Seven times twelve, another symbolic number, and raised to the level of thousands, results in 84,000, a number that frequently occurs in Buddhist texts. One example is the depiction of a past life of the Buddha as the first in a series of 84,000 kings, each of which was endowed with a life span of many thousands of years (MN 83, MĀ 67, EĀ 50.4, and Up 2050). It would not be doing justice to the oral nature of these texts and the symbolic significance of numbers in the ancient setting if one were to start computations based on a literal reading, contrasting the time required for this succession of kings to take place to our knowledge of the evolution of species and the age of this planet.
In this way, keeping in mind the oral nature of the tradition as well as acknowledging that early Buddhism was a flourishing tradition without any need for the idea that the Buddha had cultivated the perfections over many lives or that he was able to perform the twin miracle, in terms of the game of chess these ideas would probably also amount to pawns. The same holds for the exaggerated numbers employed in this type of oral literature, which does not call for a literal reading, at least as long as the idea is to understand what such texts from a distant past and a different culture were probably meant to convey.
Karma and Rebirth
Unlike Mount Meru or the twin miracle, the notion of rebirth is a key element of early Buddhist thought, whose importance could reasonably be compared to the queen in a game of chess. This notion pervasively informs early Buddhist thought, including the affirmation that there are different realms of existence, some of which are inhabited by celestial beings. The principle of rebirth is also central in the conceptualization of different levels of spiritual progress until reaching full awakening, which in turn equals freedom from future rebirth.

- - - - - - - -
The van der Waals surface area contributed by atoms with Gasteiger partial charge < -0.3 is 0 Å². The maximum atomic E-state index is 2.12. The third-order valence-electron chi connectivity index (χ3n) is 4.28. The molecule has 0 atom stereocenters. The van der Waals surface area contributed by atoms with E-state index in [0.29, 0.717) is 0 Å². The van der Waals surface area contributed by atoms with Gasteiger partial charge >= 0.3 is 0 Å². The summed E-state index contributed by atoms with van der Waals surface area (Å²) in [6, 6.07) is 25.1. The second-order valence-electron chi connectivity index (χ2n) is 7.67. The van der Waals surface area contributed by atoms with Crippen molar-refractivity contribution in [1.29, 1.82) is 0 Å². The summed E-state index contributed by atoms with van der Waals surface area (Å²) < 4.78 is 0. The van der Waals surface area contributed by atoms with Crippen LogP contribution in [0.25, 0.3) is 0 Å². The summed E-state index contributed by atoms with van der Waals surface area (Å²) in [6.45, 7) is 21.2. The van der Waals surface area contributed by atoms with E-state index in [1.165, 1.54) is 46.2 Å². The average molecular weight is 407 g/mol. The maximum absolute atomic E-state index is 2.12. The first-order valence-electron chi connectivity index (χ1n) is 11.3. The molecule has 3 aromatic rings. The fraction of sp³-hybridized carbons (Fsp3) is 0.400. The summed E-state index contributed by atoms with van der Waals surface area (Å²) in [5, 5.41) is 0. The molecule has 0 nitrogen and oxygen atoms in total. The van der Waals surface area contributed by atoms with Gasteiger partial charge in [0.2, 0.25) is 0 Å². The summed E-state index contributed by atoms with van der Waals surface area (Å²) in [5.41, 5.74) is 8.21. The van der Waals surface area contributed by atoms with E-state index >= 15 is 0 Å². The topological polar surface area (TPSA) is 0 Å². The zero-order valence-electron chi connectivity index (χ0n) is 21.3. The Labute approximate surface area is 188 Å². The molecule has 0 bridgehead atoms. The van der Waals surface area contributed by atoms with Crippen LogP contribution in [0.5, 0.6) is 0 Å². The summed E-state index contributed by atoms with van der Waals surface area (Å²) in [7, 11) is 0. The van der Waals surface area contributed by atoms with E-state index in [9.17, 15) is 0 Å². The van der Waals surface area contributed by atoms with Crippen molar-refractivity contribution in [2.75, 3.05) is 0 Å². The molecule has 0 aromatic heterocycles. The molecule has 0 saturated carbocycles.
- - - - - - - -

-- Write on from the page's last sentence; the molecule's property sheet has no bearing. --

The very idea of rebirth conflicts with a basic paradigm adopted in much of scientific research conducted in psychology, which relies on equating the mind with the brain. Although research that is based on this premise naturally tends to give the impression of confirming the adopted paradigm, in actual fact the equation itself has never been decisively proven. Moreover, a body of empirical facts can be quoted in support of the notion of rebirth (Anālayo 2018b
). In short, as of now, rebirth has neither been decisively proven nor definitely disproven. Hence, the question of rebirth is not a clash of religious superstition with scientifically established truth, but much rather a matter of adopting different paradigms.